2. Continue to water the spill area and surroundings thoroughly over the next few days
  3. Apply a modest dusting of lime over the primary spill area and a light dusting of lime over the surrounding area. Water in gently.

In the event a fertilizer spill has already left a dead patch…

Use shovel to dig up the entire dead patch.Make sure to dig at least 4 inches down. Discard or compost the dead patch.

  1. Fill in the void with good quality top soil.
  2. Spread new grass seed across the topsoil surface.Gently work the seed into the soil with a dirt rake (about 0.5”-1” down).  Tamp lightly.  Cover with straw.
  3. Thoroughly water the seeds through the germination process. Continue to water once a day until the patch has filled in.

 

2. Animal Urine

Fido may be ‘man’s best friend’, but he’s certainly not ‘lawns best friend!´ Dog and cat urine on the lawn is almost exactly like having a fertilizer spill.  One of the largest components of animal urine is urea, the same exact urea from which most nitrogen fertilizers are made.  Ideally, if you see your dog or cat urinating on the lawn, you should immediately treat it as a liquid fertilizer spill and dilute it with water to avoid ending up with a dead patch.  With that said, we fully understand that most people aren’t going to do that.  In the event you do end up with a dead spot and the culprit is animal urine, follow the steps in the previous example to repair your turf.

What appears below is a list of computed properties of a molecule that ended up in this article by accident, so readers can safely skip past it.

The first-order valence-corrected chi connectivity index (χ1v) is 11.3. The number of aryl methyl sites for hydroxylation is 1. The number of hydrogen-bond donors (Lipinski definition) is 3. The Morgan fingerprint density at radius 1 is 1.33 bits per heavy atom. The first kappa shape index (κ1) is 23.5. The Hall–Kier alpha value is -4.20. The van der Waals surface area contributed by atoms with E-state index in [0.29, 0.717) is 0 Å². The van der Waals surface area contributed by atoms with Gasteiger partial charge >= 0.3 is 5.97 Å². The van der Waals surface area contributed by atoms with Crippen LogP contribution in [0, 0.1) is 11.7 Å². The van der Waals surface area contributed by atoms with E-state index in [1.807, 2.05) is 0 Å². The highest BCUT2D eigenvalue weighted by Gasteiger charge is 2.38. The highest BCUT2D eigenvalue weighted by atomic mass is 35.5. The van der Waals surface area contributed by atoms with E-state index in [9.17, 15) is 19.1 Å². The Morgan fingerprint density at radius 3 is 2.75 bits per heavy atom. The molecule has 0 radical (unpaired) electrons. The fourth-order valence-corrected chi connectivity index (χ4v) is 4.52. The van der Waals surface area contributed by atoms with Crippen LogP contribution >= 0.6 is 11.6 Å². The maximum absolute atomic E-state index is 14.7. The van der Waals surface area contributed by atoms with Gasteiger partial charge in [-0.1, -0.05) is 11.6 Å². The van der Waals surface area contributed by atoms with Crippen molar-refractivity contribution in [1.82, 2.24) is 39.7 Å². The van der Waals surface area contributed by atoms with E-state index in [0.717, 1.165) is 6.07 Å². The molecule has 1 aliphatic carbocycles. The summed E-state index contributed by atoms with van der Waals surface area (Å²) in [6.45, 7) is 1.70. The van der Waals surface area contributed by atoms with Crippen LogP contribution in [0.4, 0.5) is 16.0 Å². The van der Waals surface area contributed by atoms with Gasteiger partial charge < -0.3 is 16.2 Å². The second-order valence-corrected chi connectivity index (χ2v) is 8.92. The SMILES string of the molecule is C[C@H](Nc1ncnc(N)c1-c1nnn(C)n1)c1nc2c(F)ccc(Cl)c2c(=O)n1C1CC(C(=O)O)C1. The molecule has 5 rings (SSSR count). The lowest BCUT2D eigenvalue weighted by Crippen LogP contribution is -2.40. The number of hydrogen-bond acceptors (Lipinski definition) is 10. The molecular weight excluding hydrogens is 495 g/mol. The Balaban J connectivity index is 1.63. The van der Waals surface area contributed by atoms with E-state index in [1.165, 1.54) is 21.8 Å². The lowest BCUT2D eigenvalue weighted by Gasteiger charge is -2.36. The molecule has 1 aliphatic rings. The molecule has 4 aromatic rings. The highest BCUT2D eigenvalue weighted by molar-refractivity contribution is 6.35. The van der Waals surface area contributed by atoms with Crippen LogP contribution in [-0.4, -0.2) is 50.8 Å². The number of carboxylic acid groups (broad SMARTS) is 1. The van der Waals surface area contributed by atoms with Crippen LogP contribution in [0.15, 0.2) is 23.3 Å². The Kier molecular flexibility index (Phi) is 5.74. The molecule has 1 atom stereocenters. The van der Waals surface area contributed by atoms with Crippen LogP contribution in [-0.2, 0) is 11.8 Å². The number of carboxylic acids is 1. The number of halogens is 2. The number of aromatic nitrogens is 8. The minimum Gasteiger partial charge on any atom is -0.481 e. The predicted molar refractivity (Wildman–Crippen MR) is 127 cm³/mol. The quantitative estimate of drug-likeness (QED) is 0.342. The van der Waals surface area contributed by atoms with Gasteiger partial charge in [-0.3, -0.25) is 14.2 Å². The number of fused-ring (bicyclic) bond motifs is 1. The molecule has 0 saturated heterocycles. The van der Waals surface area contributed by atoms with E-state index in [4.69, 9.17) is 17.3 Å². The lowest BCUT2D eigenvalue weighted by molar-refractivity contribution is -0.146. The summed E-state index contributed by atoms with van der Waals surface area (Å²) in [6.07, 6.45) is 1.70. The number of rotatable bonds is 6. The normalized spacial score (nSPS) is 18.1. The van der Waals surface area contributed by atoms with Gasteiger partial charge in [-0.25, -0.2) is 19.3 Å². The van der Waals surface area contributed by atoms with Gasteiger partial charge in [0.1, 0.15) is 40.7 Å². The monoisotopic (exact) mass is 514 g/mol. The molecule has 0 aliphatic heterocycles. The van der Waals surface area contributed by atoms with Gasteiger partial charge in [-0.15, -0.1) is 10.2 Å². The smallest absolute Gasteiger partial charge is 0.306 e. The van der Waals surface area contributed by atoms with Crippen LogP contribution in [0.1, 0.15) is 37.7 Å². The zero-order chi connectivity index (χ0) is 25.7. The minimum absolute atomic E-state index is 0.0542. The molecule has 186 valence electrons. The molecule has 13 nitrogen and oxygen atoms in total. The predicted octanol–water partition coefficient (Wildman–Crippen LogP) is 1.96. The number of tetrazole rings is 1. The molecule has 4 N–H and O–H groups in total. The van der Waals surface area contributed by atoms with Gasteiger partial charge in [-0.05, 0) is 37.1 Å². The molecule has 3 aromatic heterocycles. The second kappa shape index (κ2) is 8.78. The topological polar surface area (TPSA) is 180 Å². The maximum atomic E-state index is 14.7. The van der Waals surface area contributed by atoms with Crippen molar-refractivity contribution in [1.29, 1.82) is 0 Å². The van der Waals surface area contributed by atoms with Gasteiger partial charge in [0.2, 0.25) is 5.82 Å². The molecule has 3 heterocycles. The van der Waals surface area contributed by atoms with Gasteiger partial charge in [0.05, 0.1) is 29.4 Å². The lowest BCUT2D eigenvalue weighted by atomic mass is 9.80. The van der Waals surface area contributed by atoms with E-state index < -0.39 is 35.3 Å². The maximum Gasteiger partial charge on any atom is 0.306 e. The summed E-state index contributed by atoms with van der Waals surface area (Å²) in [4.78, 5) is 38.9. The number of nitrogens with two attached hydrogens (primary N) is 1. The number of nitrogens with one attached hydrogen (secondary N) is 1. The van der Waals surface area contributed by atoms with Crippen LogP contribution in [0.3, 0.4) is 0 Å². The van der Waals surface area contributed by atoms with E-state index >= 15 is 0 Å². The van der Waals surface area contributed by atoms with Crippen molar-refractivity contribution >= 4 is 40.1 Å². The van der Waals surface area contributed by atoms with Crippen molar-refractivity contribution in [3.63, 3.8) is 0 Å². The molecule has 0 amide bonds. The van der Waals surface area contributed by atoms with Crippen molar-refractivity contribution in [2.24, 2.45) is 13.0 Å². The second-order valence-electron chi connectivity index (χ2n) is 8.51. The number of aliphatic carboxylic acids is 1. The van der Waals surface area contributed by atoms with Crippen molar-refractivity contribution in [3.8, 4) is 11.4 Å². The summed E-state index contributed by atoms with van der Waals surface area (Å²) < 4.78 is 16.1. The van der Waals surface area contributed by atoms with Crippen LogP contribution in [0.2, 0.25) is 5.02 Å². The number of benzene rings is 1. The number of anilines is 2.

Fig. 2. Animal Damage to Lawn

 

3. Salt Damage

Turf Care is headquartered in Brunswick, OH, a suburb of Cleveland. And if there’s one thing the midwest knows about, it’s salt damage.  Ohio and many northern states are no stranger to receiving significant amounts of snow, and salt is the best way to keep the roads clear in the winter.  Unfortunately, with the spring melt comes copious damage to tree lawns from salt accumulation.  Road salt dries out plant tissues, leaving behind a mess of dead turf and stained soils. If your lawn is suffering from the effects of ice melt, try these steps: